Ravitch's Pre-Halloween "Daily Show" Appearance: She ducks the "what about the unions?" question entirely (not defending them, it's worth noting) -- and Stewart lets her. She posits the notion that charter schools or choice reduce the sense of public obligation but ignores the reality that more affluent parents (including Ravitch herself) have "shopped" for better schools for their children for decades. She was holding the noisy green key-keeper in her hand to keep from blocking her face using that hand, right? 

Here's a sweet picture of the two of them together:

Still, it's important to note that Stewart wasn't just about poking holes in reform efforts, and his education segments go way back. Some notable segments from the vault:

EdSec Spellings On The Daily Show: That face she makes when asked about smiting the teachers unions is good, as is the wink she gives when offering her "I don't recall" answer. 

Elementary School Kid Refuses To Pledge: Both the Daily Show and the Colbert Report riffed off the news that an elementary school boy was refusing to recite the pledge of allegiance in school.  Just cuz I'm lazy, here's the Daily Show version (the segment starts about 90 seconds in):

Obama Pushes "Socialist" Ornaments On Kids: The Obama administration has done it again -- trying to manipulate vulnerable schoolchildren into forsaking all that is good and right about America.  Last time, it was the Obama "back to school" speech. This time, it's Christmas ornaments sent from the White House to schoolchildren.  (See also: Daily Show Mocks "School Lunch Rebellion", and Obama Girls Not Integrating Sidwell)

Stewart Suggests 50-50 Pre-K Split To De Blasio: That was Daily Show host Jon Stewart's suggestion about how to fund the proposed pre-school expansion. 

Campaign Strategists Ruin 8th Grade Elections: "The Daily Show team decided to make one middle school race a high-stakes game, by bringing in some big-time political consultants."  via TIME Campaigning, on a Smaller Scale  [Pt 2, Pt 3].

There were also countless segments in which Stewart highlighted good things going on in schools: "Brooklyn Castle" On "The Daily Show"Malala Yousafzai Left Jon Stewart Speechless. Just last month, Stewart interviewed Ta-Nehisi Coates (which I somehow missed). Occasionally he got some things wrong (like spending on Baltimore schools).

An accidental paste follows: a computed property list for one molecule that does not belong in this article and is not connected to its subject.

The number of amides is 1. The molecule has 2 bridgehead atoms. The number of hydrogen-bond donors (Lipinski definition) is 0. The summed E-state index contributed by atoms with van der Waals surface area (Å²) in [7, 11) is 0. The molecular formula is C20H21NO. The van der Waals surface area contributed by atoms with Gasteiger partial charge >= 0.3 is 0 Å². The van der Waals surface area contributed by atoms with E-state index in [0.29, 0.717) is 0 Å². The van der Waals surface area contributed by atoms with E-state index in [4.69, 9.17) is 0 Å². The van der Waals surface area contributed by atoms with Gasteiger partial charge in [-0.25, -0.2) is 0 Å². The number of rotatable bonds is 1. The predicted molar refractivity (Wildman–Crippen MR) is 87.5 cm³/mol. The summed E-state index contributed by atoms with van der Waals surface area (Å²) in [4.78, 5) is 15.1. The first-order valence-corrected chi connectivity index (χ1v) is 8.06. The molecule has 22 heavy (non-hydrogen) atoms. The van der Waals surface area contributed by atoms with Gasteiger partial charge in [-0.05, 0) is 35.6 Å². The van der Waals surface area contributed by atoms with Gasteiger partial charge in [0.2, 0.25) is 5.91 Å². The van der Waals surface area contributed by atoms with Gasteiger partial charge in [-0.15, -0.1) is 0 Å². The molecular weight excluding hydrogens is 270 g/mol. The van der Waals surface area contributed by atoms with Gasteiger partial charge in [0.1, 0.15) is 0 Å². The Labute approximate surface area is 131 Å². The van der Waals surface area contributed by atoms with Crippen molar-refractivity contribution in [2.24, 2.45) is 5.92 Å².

Stewart's successor, Trevor Noah, seems unlikely to have much ongoing interest in education beyond the occasional joke. But there's Jon Oliver's HBO show, which already has shown itself to be as fiery or more so than Stewart ever was. ProPublica's education reporter Marian Wang just announced she's headed over there, which could mean that Oliver is loading up to do more education-related segments.

Update: "The Grade" Sifts Through The Glut Of (Uneven) Media Coverage

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So The Grade has been up and running for about three months now, causing some small amount of anguish and/or eye-rolling among education reporters, editors, and observers -- as long as (I hope) some self-reflection as well. 
Given the glut of education coverage noted in EdWeek among other places -- too much, or not quite enough, depending on whom you talk to -- I hope The Grade is useful to those of you who have real lives and want some help winnowing down what to read and figuring out which stories are strong and which aren't.
In addition to the blog page, hosted by The Washington Monthly, there's also a Twitter feed, an RSS feed (for DIGG, Feedly), and a daily email signup. See a month's worth of previous entries by clicking the email link.

Books: Hey, Leave Those Low-Scoring High Schools Alone!

It tells the story of Mission High, which has apparently enjoyed great success despite challenging circumstances -- including the possibility of being closed thanks (indirectly) to federal education law focused narrowly on test scores rather than other metrics: